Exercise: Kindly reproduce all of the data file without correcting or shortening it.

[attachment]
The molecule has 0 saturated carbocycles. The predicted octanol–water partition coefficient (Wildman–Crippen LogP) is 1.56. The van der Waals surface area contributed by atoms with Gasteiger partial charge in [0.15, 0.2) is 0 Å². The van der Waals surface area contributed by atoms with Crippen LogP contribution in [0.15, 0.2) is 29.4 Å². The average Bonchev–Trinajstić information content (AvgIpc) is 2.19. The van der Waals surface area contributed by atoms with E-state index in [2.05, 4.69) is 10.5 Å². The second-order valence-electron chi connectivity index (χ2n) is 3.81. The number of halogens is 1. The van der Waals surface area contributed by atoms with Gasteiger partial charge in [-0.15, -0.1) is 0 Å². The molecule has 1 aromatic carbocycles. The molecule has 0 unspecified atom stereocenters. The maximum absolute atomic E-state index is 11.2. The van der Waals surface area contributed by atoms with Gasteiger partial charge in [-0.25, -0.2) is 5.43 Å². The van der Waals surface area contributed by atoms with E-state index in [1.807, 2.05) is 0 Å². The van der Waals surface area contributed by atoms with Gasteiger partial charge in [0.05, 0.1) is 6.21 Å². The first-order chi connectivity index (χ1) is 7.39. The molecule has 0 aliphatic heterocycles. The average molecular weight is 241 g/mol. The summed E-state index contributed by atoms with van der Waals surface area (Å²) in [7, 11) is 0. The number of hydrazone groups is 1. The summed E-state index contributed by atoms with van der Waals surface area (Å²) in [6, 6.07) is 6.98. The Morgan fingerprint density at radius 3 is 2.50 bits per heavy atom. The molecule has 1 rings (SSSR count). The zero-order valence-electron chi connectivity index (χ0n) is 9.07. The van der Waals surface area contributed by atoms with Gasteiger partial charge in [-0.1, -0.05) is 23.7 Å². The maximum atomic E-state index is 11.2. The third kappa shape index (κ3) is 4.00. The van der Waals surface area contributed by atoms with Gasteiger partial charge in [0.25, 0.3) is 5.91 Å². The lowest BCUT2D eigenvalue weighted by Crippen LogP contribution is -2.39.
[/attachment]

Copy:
The molecule has 0 saturated carbocycles. The predicted octanol–water partition coefficient (Wildman–Crippen LogP) is 1.56. The van der Waals surface area contributed by atoms with Gasteiger partial charge in [0.15, 0.2) is 0 Å². The van der Waals surface area contributed by atoms with Crippen LogP contribution in [0.15, 0.2) is 29.4 Å². The average Bonchev–Trinajstić information content (AvgIpc) is 2.19. The van der Waals surface area contributed by atoms with E-state index in [2.05, 4.69) is 10.5 Å². The second-order valence-electron chi connectivity index (χ2n) is 3.81. The number of halogens is 1. The van der Waals surface area contributed by atoms with Gasteiger partial charge in [-0.15, -0.1) is 0 Å². The molecule has 1 aromatic carbocycles. The molecule has 0 unspecified atom stereocenters. The maximum absolute atomic E-state index is 11.2. The van der Waals surface area contributed by atoms with Gasteiger partial charge in [-0.25, -0.2) is 5.43 Å². The van der Waals surface area contributed by atoms with E-state index in [1.807, 2.05) is 0 Å². The van der Waals surface area contributed by atoms with Gasteiger partial charge in [0.05, 0.1) is 6.21 Å². The first-order chi connectivity index (χ1) is 7.39. The molecule has 0 aliphatic heterocycles. The average molecular weight is 241 g/mol. The summed E-state index contributed by atoms with van der Waals surface area (Å²) in [7, 11) is 0. The number of hydrazone groups is 1. The summed E-state index contributed by atoms with van der Waals surface area (Å²) in [6, 6.07) is 6.98. The Morgan fingerprint density at radius 3 is 2.50 bits per heavy atom. The molecule has 1 rings (SSSR count). The zero-order valence-electron chi connectivity index (χ0n) is 9.07. The van der Waals surface area contributed by atoms with Gasteiger partial charge in [-0.1, -0.05) is 23.7 Å². The maximum atomic E-state index is 11.2. The third kappa shape index (κ3) is 4.00. The van der Waals surface area contributed by atoms with Gasteiger partial charge in [0.25, 0.3) is 5.91 Å². The lowest BCUT2D eigenvalue weighted by Crippen LogP contribution is -2.39.